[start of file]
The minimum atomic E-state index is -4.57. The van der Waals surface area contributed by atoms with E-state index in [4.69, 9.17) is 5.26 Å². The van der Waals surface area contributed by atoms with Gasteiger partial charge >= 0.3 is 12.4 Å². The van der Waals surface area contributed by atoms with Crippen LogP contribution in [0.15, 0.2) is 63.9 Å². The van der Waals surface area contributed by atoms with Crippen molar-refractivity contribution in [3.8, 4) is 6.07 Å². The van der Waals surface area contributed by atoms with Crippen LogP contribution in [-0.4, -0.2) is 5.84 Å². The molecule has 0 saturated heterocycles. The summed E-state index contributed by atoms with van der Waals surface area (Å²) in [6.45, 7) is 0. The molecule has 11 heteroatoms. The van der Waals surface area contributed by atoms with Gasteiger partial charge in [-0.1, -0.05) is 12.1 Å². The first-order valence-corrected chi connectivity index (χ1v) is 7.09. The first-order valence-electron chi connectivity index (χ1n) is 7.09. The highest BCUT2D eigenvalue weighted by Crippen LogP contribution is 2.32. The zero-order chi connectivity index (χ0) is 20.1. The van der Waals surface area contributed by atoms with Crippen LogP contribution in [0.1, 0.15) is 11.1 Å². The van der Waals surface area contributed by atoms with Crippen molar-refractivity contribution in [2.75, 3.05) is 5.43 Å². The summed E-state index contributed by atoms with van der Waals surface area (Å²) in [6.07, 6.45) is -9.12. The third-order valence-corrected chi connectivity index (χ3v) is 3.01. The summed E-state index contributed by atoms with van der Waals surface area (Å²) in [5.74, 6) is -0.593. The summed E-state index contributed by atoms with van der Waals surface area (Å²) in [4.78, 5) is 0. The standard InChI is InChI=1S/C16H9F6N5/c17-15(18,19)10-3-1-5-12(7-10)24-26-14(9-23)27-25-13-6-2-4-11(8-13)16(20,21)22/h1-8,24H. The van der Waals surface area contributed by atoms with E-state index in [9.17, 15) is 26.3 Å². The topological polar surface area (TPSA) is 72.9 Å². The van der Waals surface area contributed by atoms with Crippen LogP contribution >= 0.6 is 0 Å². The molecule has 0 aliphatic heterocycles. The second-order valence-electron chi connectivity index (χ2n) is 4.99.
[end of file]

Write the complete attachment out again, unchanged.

The minimum atomic E-state index is -4.57. The van der Waals surface area contributed by atoms with E-state index in [4.69, 9.17) is 5.26 Å². The van der Waals surface area contributed by atoms with Gasteiger partial charge >= 0.3 is 12.4 Å². The van der Waals surface area contributed by atoms with Crippen LogP contribution in [0.15, 0.2) is 63.9 Å². The van der Waals surface area contributed by atoms with Crippen molar-refractivity contribution in [3.8, 4) is 6.07 Å². The van der Waals surface area contributed by atoms with Crippen LogP contribution in [-0.4, -0.2) is 5.84 Å². The molecule has 0 saturated heterocycles. The summed E-state index contributed by atoms with van der Waals surface area (Å²) in [6.45, 7) is 0. The molecule has 11 heteroatoms. The van der Waals surface area contributed by atoms with Gasteiger partial charge in [-0.1, -0.05) is 12.1 Å². The first-order valence-corrected chi connectivity index (χ1v) is 7.09. The first-order valence-electron chi connectivity index (χ1n) is 7.09. The highest BCUT2D eigenvalue weighted by Crippen LogP contribution is 2.32. The zero-order chi connectivity index (χ0) is 20.1. The van der Waals surface area contributed by atoms with Crippen LogP contribution in [0.1, 0.15) is 11.1 Å². The van der Waals surface area contributed by atoms with Crippen molar-refractivity contribution in [2.75, 3.05) is 5.43 Å². The summed E-state index contributed by atoms with van der Waals surface area (Å²) in [6.07, 6.45) is -9.12. The third-order valence-corrected chi connectivity index (χ3v) is 3.01. The summed E-state index contributed by atoms with van der Waals surface area (Å²) in [5.74, 6) is -0.593. The summed E-state index contributed by atoms with van der Waals surface area (Å²) in [4.78, 5) is 0. The standard InChI is InChI=1S/C16H9F6N5/c17-15(18,19)10-3-1-5-12(7-10)24-26-14(9-23)27-25-13-6-2-4-11(8-13)16(20,21)22/h1-8,24H. The van der Waals surface area contributed by atoms with E-state index in [9.17, 15) is 26.3 Å². The topological polar surface area (TPSA) is 72.9 Å². The van der Waals surface area contributed by atoms with Crippen LogP contribution >= 0.6 is 0 Å². The molecule has 0 aliphatic heterocycles. The second-order valence-electron chi connectivity index (χ2n) is 4.99.